One piece of advice for students: “Don’t procrastinate!”

Baguette or Croissant? Baguette

(“I want sandwich for lunch today, ”a mix of Italian and English) – could be something that pops through graduate student Christian Caracci’s head. Don’t understand? I’ll translate it into two different languages 1) English – I want a sandwich for lunch today. 2) Italian – “akslfjlas.” A most interesting fact about our fellow GTL-er is that he thinks in two tongues. He was born in Italy, but has spent time there and in America growing up. It’s been a mix of both countries in his collegiate career as he attended Florida Atlantic University in the United States as an undergraduate and doing the dual degree program that Georgia Tech Lorraine has with Las Sapienzia – University of Rome.

After completing his dual degree program, he hopes to go into the workforce. Specifically, operational excellence on the manufacturing side as in engineering management. In his spare time, you could catch him doing any of the hobbies above, in addition to traveling or playing pool with his graduate school buddies in the GTL lounge.

A quick FYI, we have a pool table that’s behind these board separators in the GTL lounge! It was like finding treasure when Christian and his friends found it and has been incorporated into their daily schedules.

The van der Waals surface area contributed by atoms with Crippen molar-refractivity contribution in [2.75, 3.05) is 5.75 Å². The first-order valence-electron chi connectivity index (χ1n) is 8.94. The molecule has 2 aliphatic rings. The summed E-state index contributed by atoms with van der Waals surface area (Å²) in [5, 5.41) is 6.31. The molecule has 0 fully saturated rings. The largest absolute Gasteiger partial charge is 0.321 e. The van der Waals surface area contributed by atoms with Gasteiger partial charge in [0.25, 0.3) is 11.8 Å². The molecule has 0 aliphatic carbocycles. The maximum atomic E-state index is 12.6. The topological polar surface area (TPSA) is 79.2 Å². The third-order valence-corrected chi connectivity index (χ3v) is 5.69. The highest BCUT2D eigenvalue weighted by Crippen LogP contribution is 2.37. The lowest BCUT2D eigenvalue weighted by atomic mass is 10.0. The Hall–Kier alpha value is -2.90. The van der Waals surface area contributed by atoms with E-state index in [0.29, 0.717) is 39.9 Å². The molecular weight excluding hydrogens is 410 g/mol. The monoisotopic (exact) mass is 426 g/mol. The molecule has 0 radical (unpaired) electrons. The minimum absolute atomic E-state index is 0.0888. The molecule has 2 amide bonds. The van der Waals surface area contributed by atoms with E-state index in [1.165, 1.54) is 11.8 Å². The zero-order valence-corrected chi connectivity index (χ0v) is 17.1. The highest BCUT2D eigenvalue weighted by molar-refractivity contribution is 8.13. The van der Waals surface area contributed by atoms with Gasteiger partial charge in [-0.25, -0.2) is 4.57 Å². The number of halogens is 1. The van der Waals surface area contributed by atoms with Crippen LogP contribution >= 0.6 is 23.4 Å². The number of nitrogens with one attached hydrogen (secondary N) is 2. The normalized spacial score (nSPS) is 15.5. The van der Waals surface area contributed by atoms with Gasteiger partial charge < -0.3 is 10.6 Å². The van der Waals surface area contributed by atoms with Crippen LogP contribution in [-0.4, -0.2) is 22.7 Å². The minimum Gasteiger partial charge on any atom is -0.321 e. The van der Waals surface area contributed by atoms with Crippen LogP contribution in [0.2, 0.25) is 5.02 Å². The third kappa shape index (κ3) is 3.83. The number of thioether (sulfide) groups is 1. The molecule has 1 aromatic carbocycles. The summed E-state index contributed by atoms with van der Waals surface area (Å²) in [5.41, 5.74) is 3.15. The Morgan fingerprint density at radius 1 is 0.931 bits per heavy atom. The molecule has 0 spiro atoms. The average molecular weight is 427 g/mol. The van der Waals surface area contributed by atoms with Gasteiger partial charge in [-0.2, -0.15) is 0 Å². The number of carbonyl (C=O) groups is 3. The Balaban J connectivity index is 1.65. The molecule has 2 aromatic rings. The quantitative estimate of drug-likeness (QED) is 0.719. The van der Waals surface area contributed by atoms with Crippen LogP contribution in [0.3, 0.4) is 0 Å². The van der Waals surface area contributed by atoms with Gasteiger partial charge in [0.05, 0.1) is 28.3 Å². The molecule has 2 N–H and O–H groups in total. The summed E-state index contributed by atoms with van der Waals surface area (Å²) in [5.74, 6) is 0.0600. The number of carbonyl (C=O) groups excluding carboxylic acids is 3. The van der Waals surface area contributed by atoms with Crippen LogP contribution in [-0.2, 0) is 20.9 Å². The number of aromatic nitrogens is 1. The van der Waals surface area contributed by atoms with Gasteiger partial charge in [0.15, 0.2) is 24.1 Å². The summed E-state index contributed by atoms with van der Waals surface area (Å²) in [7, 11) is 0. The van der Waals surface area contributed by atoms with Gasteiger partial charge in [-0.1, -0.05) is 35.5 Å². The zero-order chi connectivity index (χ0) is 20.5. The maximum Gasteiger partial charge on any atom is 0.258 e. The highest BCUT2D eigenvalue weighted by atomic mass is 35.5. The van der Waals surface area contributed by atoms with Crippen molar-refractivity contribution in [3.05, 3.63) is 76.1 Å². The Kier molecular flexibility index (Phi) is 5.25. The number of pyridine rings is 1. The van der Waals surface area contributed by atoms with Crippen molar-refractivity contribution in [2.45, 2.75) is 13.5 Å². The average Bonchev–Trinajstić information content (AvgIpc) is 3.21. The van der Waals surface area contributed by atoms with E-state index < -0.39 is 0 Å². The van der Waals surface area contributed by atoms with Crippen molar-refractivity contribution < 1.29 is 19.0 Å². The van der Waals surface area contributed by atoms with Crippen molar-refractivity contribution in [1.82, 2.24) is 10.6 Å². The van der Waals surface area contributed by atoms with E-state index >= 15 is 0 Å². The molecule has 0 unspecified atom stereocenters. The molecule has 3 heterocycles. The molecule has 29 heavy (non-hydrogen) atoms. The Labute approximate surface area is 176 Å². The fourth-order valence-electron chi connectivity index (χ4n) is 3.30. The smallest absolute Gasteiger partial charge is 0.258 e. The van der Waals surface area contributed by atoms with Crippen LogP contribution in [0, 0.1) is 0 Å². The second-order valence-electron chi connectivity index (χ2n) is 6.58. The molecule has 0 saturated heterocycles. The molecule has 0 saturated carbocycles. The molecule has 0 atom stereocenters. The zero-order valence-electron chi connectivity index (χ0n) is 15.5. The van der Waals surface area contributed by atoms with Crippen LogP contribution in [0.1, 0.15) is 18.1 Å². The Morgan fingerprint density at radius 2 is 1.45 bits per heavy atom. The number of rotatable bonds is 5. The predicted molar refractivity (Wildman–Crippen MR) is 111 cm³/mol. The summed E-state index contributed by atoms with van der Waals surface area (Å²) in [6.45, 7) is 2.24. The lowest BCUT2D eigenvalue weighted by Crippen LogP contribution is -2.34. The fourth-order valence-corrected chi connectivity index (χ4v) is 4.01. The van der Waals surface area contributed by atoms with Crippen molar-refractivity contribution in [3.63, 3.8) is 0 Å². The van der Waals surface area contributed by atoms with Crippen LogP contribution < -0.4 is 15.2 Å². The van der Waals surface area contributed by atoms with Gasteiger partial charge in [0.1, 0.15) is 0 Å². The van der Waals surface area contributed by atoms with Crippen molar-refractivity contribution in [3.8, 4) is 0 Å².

Good luck with your studies Christain, and best of luck in the future!

My Own Thanksgiving Break, Part 2: HackJunction

Part II of Harry’s exciting Thanksgiving travels – and this part is slightly more like school, just a whole lot cooler. What was Harry up to? Check out his blog!

Photo courtesy of HackJunction.

Being the somewhat nerd I am, the second part of my thanksgiving break was spent in Helsinki, Finland, at a hackathon called HackJunction. Junction is Europe’s largest hackathon, and draws over 1200 programmers from around the world each year to participate. There were 52 countries represented at this year’s HackJunction, working on different tracks that ranged from Financial Technology to Internet of Things. There were expert programmers who have worked in industries for years that attended, as well as inexperienced newbies such as myself. All in all, it was an awesome experience where I could use some of the skills I’ve learned in the classroom and apply it to a project or challenge.

First, before anything, let’s talk about the venue. The venue was SICK. The sponsors rented out a place called Wanha Samata, which was this big warehouse with multiple rooms for the different tracks. The coolest part was the laser that stretched from one end to the other that you can see below:

HackJunction’s venue.

The venue also had a snack room that was constantly filled up with energy bars, energy drinks, coffee, etc.; basically, whatever you need to not sleep and keep coding throughout a night! There were also many companies that came to talk about what they do, give out freebies, and network. It was a great space where lots of innovative minds came together to do all things tech.